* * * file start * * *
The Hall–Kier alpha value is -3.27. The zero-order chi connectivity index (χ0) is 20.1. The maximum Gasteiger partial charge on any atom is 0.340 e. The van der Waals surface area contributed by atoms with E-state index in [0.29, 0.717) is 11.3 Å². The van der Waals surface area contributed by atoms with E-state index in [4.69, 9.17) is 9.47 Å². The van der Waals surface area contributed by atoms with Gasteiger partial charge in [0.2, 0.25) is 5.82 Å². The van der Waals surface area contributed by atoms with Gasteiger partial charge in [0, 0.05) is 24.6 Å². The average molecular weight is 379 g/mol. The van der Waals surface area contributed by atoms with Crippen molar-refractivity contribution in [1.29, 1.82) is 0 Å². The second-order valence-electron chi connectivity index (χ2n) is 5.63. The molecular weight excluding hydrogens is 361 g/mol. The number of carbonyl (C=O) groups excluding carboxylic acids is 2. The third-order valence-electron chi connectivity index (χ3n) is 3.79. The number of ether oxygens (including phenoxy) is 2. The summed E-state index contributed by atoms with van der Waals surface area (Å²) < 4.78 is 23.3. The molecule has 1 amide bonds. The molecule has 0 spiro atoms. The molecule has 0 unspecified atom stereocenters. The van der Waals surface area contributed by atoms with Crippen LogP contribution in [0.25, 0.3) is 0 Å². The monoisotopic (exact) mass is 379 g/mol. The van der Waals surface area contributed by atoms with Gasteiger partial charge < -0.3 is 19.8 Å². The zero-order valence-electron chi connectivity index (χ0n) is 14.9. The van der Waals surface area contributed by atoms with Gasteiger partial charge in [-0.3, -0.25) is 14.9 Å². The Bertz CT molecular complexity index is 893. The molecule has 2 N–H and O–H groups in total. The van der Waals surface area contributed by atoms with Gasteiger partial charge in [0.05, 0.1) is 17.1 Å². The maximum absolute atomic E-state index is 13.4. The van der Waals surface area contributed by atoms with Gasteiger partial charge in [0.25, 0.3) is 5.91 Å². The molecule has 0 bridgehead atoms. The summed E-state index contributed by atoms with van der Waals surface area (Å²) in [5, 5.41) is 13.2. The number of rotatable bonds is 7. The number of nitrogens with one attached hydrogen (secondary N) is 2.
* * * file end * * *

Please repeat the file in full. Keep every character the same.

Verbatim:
The Hall–Kier alpha value is -3.27. The zero-order chi connectivity index (χ0) is 20.1. The maximum Gasteiger partial charge on any atom is 0.340 e. The van der Waals surface area contributed by atoms with E-state index in [0.29, 0.717) is 11.3 Å². The van der Waals surface area contributed by atoms with E-state index in [4.69, 9.17) is 9.47 Å². The van der Waals surface area contributed by atoms with Gasteiger partial charge in [0.2, 0.25) is 5.82 Å². The van der Waals surface area contributed by atoms with Gasteiger partial charge in [0, 0.05) is 24.6 Å². The average molecular weight is 379 g/mol. The van der Waals surface area contributed by atoms with Crippen molar-refractivity contribution in [1.29, 1.82) is 0 Å². The second-order valence-electron chi connectivity index (χ2n) is 5.63. The molecular weight excluding hydrogens is 361 g/mol. The number of carbonyl (C=O) groups excluding carboxylic acids is 2. The third-order valence-electron chi connectivity index (χ3n) is 3.79. The number of ether oxygens (including phenoxy) is 2. The summed E-state index contributed by atoms with van der Waals surface area (Å²) < 4.78 is 23.3. The molecule has 1 amide bonds. The molecule has 0 spiro atoms. The molecule has 0 unspecified atom stereocenters. The van der Waals surface area contributed by atoms with Crippen LogP contribution in [0.25, 0.3) is 0 Å². The monoisotopic (exact) mass is 379 g/mol. The van der Waals surface area contributed by atoms with Gasteiger partial charge < -0.3 is 19.8 Å². The zero-order valence-electron chi connectivity index (χ0n) is 14.9. The van der Waals surface area contributed by atoms with Gasteiger partial charge in [-0.3, -0.25) is 14.9 Å². The Bertz CT molecular complexity index is 893. The molecule has 2 N–H and O–H groups in total. The van der Waals surface area contributed by atoms with Gasteiger partial charge in [0.05, 0.1) is 17.1 Å². The maximum absolute atomic E-state index is 13.4. The van der Waals surface area contributed by atoms with Gasteiger partial charge in [0.25, 0.3) is 5.91 Å². The molecule has 0 bridgehead atoms. The summed E-state index contributed by atoms with van der Waals surface area (Å²) in [5, 5.41) is 13.2. The number of rotatable bonds is 7. The number of nitrogens with one attached hydrogen (secondary N) is 2.